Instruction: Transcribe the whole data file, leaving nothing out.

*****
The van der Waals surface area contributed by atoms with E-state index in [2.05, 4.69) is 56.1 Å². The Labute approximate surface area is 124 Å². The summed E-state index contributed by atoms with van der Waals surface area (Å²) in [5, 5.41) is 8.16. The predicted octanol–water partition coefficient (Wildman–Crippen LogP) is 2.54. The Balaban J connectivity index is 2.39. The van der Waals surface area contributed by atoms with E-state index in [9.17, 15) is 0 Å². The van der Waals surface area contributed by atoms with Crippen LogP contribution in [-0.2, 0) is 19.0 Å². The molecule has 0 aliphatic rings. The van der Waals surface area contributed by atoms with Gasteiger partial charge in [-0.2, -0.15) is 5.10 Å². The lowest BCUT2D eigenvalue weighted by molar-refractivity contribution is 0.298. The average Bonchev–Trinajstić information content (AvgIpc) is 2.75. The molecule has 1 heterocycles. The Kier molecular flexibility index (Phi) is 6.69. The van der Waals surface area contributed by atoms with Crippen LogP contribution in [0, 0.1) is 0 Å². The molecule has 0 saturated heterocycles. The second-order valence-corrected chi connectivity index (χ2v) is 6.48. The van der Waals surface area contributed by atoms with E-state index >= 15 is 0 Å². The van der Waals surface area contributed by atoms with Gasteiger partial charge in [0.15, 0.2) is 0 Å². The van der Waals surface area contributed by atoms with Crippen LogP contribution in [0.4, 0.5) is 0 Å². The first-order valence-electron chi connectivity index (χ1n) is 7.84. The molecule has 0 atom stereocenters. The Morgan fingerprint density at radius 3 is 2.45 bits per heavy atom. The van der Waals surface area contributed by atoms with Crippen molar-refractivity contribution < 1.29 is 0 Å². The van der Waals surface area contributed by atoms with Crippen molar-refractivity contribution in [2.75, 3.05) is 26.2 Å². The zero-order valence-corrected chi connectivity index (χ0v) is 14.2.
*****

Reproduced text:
The van der Waals surface area contributed by atoms with E-state index in [2.05, 4.69) is 56.1 Å². The Labute approximate surface area is 124 Å². The summed E-state index contributed by atoms with van der Waals surface area (Å²) in [5, 5.41) is 8.16. The predicted octanol–water partition coefficient (Wildman–Crippen LogP) is 2.54. The Balaban J connectivity index is 2.39. The van der Waals surface area contributed by atoms with E-state index in [9.17, 15) is 0 Å². The van der Waals surface area contributed by atoms with Crippen LogP contribution in [-0.2, 0) is 19.0 Å². The molecule has 0 aliphatic rings. The van der Waals surface area contributed by atoms with Gasteiger partial charge in [-0.2, -0.15) is 5.10 Å². The lowest BCUT2D eigenvalue weighted by molar-refractivity contribution is 0.298. The average Bonchev–Trinajstić information content (AvgIpc) is 2.75. The molecule has 1 heterocycles. The Kier molecular flexibility index (Phi) is 6.69. The van der Waals surface area contributed by atoms with Crippen LogP contribution in [0, 0.1) is 0 Å². The molecule has 0 saturated heterocycles. The second-order valence-corrected chi connectivity index (χ2v) is 6.48. The van der Waals surface area contributed by atoms with E-state index >= 15 is 0 Å². The van der Waals surface area contributed by atoms with Gasteiger partial charge in [0.15, 0.2) is 0 Å². The van der Waals surface area contributed by atoms with Crippen LogP contribution in [0.4, 0.5) is 0 Å². The first-order valence-electron chi connectivity index (χ1n) is 7.84. The molecule has 0 atom stereocenters. The Morgan fingerprint density at radius 3 is 2.45 bits per heavy atom. The van der Waals surface area contributed by atoms with Crippen molar-refractivity contribution < 1.29 is 0 Å². The van der Waals surface area contributed by atoms with Crippen molar-refractivity contribution in [2.75, 3.05) is 26.2 Å². The zero-order valence-corrected chi connectivity index (χ0v) is 14.2.